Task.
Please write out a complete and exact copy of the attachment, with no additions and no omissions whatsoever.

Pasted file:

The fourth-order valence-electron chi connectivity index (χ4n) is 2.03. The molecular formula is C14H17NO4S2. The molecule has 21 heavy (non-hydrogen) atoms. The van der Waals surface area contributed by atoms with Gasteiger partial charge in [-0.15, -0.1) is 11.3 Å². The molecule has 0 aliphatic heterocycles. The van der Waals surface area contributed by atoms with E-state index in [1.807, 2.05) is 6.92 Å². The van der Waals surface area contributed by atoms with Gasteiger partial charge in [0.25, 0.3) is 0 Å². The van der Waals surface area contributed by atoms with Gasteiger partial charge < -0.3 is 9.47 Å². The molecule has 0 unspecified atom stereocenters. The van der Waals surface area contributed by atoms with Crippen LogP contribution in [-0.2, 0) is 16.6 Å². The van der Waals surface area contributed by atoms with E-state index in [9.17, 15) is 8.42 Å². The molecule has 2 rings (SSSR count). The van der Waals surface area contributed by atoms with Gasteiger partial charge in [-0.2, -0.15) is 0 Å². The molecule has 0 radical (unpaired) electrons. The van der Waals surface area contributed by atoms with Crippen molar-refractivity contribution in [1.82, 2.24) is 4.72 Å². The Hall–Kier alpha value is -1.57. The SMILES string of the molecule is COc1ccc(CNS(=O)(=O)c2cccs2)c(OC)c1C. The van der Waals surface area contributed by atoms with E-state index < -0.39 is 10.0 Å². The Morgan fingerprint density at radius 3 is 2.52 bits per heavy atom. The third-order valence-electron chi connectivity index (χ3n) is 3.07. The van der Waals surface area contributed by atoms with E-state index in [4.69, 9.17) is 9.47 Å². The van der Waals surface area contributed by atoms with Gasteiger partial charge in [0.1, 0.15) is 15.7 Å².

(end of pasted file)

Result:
The fourth-order valence-electron chi connectivity index (χ4n) is 2.03. The molecular formula is C14H17NO4S2. The molecule has 21 heavy (non-hydrogen) atoms. The van der Waals surface area contributed by atoms with Gasteiger partial charge in [-0.15, -0.1) is 11.3 Å². The molecule has 0 aliphatic heterocycles. The van der Waals surface area contributed by atoms with E-state index in [1.807, 2.05) is 6.92 Å². The van der Waals surface area contributed by atoms with Gasteiger partial charge in [0.25, 0.3) is 0 Å². The van der Waals surface area contributed by atoms with Gasteiger partial charge < -0.3 is 9.47 Å². The molecule has 0 unspecified atom stereocenters. The van der Waals surface area contributed by atoms with Crippen LogP contribution in [-0.2, 0) is 16.6 Å². The van der Waals surface area contributed by atoms with E-state index in [9.17, 15) is 8.42 Å². The molecule has 2 rings (SSSR count). The van der Waals surface area contributed by atoms with Gasteiger partial charge in [-0.2, -0.15) is 0 Å². The molecule has 0 radical (unpaired) electrons. The van der Waals surface area contributed by atoms with Crippen molar-refractivity contribution in [1.82, 2.24) is 4.72 Å². The Hall–Kier alpha value is -1.57. The SMILES string of the molecule is COc1ccc(CNS(=O)(=O)c2cccs2)c(OC)c1C. The van der Waals surface area contributed by atoms with E-state index < -0.39 is 10.0 Å². The Morgan fingerprint density at radius 3 is 2.52 bits per heavy atom. The third-order valence-electron chi connectivity index (χ3n) is 3.07. The van der Waals surface area contributed by atoms with E-state index in [4.69, 9.17) is 9.47 Å². The van der Waals surface area contributed by atoms with Gasteiger partial charge in [0.1, 0.15) is 15.7 Å².